A Tip for Tuesday – Forget about the “tool” and figure out the strategy

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I originally wrote this article for the Phoenix Business Journal, where it appeared on July 6th. 

Nothing has transformed our ability to communicate our messages like social media.  Sure, being able to fax a document was pretty handy and certainly the ability to share information via email made getting the information out much easier and quicker.  But social media has given everyone, and I mean everyone, the power to be a communicator, a marketer, a critic.  I would argue that this is a good thing – but like all good things, we need to manage it correctly or it gets out of hand.

In the early phases of social media, when we talked about “the” Facebook and “that” Twitter, professional communicators, although likely to have personal accounts, hadn’t quite seen the value of how it would be used in a strategic sense.  Slowly as we got more accustomed to them and they played a bigger role in the way we shared information, we started considering them as a tool for business.  And that’s about it – as a tool.

Truth is, these very powerful tools require just as much of a strategic plan as any other form of marketing communications.  You would never just send out a news release-you’d think about the content, what was the messaging, who in the media should receive it, what’s the follow-up and ultimate outcome you’re looking for.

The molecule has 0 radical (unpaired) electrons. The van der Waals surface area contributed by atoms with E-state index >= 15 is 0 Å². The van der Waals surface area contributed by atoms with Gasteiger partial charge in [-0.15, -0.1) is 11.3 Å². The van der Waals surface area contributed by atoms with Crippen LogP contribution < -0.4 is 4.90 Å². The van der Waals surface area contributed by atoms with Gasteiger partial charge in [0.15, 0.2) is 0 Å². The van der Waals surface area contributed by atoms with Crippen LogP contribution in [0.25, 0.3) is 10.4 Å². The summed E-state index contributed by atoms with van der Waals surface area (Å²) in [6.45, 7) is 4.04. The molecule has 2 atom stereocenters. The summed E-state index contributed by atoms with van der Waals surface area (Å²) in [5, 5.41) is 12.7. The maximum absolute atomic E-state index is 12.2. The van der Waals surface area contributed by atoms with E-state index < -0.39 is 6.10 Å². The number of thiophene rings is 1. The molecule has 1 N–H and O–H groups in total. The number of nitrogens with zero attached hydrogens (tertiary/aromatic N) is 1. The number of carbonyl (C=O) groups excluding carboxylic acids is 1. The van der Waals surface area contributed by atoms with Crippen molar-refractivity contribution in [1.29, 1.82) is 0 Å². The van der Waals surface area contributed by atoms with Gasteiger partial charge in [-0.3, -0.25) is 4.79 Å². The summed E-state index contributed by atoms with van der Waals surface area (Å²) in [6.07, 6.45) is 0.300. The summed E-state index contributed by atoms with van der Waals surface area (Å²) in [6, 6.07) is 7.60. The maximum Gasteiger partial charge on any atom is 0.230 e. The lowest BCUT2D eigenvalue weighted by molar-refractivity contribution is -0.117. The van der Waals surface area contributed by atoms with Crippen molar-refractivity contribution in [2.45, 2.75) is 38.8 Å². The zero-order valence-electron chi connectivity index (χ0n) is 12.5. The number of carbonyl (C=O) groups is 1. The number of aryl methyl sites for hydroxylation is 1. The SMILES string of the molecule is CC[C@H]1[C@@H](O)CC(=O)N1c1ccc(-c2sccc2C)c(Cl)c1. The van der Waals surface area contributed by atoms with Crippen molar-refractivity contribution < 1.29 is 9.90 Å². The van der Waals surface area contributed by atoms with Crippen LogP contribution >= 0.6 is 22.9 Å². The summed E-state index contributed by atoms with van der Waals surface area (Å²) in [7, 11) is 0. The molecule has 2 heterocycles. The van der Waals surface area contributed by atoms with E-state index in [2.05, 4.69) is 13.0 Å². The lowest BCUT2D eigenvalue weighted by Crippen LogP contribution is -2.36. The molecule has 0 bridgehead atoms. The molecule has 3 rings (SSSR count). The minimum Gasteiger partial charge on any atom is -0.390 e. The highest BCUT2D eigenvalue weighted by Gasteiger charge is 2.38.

There is no doubt that successful businesses recognize the power of social media.  Where we need to be now is discussing how social media will be incorporated into your organization’s overall communications and marketing strategy.  It is not enough to simply start a Facebook fan page or a Pinterest page.  You need to spend some time considering why you utilize these tools and what you hope to accomplish with it.  Perhaps for your business a blog may be a better digital tool or maybe a focus on Yelp will be more effective.

Furthermore, you must consider what kind of image you want to accomplish in the social space.  It isn’t enough to have several thousand fans of your Facebook page – what are those fans doing with the content you are providing?  Are they interacting with you, are they sharing across their online networks.  I’d rather have 50 engaged fans than 500 that do nothing with my information.

The tools are going to change. Consumers voluntarily become fans or followers of your brands in the social space.  You can’t control when they come or go.  But what you can control is the content and information they will see and interact with when they are engaged with you.  And when you focus on the content and strategy, you’ll find success, no matter what the tool.

Abbie S. Fink
Abbie S. Fink
Vice President/General Manager Abbie has been doing public relations her whole life…from organizing a picket line in 6th grade to organizing client communications today. She’s passionate about a lot of things, you’ll see. Check out Abbie's full bio

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